*Please note: We cannot tell you if your car insurance will go up after an accident or if you will lose your license. Only your insurance company can advise you of any increases to your personal insurance policy and only your local authorities or state DMV can offer advice on your driver’s license.
How much does insurance go up after an accident?
It depends. Largely on the nature of the accident and how your insurance company views it.
Sometimes your rates are unchanged. In another situation, your policy will be dropped from the company – a bad situation. Oftentimes, the answer is somewhere in between. That’s why it’s often hard to answer how much insurance goes up after an accident.
Before delving into specifics on whether post-accident insurance increases, you should understand one of the immutable laws of auto insurance:
Drivers with Incidents (Accidents/Tickets) Pay More
In general, people who have tickets pay more than people who don’t have tickets. In addition, people who make claims pay more as well. On the other hand, safe drivers with no tickets or accidents pay the lowest premiums.
That’s just how it works in Insurance Land.
How Insurance Companies Rate An Accident
So if you have an at-fault accident and there’s a large claim, the rule is you will pay more for your insurance premium. If the accident involves gross negligence (think DWI), your insurance policy could even be canceled. Ultimately, that means you will pay more for your insurance since you’ll need high risk insurance.
So how much more will you pay?
Assuming you don’t get canceled, you may get a surcharge on your policy. These surcharges can be 10% or more. They’re also stackable – meaning you can have more than one surcharge if you have more than one accident.
Surcharges are also different from company to company and usually last 3 years. If you get one, plan to pay an increased rate for awhile. Bottom line, if you have an at-fault accident with a big claim, your insurance will go up.
But there are exceptions to the rule of increased premiums after an accident.
Some companies overlook a minor accident. If the company pays out a small claim, (a few hundred dollars) rates may be unchanged. In addition, claims under the comprehensive (i.e. “other than collision”) portion of your insurance generally do not affect your rates either, regardless of how large or frequent they are. In other words, fixing the ding in your windshield should not affect your insurance premiums.
It’s also possible to have a bad accident and not have your insurance rates go up at all. The important factors are if you got a ticket and if your insurance company had to pay a claim. For instance, if you’re in an accident, are not found at fault and don’t make a collision claim, chances are your insurance company won’t even know it happened. In that case, your rates will be unchanged.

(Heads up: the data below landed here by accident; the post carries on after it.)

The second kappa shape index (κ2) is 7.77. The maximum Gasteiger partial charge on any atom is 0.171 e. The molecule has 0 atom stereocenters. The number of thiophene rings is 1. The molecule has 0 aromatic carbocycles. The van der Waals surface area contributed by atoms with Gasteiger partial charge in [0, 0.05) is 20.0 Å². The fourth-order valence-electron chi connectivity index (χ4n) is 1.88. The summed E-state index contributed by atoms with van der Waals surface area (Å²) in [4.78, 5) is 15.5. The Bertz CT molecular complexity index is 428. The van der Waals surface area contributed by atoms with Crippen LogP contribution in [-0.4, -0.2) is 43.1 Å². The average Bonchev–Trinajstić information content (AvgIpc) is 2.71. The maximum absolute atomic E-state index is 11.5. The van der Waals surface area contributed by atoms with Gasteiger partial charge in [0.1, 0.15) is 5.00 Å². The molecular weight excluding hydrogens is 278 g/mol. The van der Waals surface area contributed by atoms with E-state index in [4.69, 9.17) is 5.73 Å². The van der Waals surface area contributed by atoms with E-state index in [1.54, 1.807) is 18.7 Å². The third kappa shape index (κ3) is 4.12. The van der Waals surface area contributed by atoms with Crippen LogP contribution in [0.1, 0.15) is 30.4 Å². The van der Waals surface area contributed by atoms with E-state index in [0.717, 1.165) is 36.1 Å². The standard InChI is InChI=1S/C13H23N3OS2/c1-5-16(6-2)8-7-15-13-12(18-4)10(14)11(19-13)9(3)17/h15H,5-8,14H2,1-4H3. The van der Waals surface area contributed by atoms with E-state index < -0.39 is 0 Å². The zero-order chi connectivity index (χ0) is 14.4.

Your At-Fault Accidents Will (Probably) Be Discovered
If you’re concerned about increased premiums after an accident, you may be thinking about trying to hide the incident. Bear in mind, it’s hard to hide accidents – especially if you’re shopping for a new auto policy.
While writing new business auto insurance companies check your record against a shared database which includes your motor vehicle and auto insurance claim record. If the agent doesn’t do it, the underwriter at the main office will. Don’t be afraid to ask for a copy of this report as errors can and do occur.
In addition, your current company will sometimes run internal audits on existing customers. It’s best to be up front with your agent or broker so they know what’s going on.
Accidents Are Usually Forgotten – In Time
One nice thing about accidents they don’t stay on your record forever. For underwriting purposes, most companies disregard anything that happened more than five years ago, no matter how serious.
Some companies overlook accidents at the three-year mark. Rates can also go down at renewal on existing policies as accidents drop off in time. Keeping track of when your accidents drop off can save you money, especially if you’re currently in a high-risk company and can qualify to go back to lower standard company rates.
When Will Rates Increase After An Accident?
Another thing to consider is that an insurance company cannot change your rates mid-term for any reason. Any rate increase must come at your next renewal. Therefore several months may pass between an accident and any corresponding rate increase.
This can give you time to find a less expensive insurance company. However, that company will see your accident and rate you accordingly right away – they sometimes even change your rate later if you hid an incident during underwriting. Just be honest with the new company if you’re shopping because of a pending cancellation.
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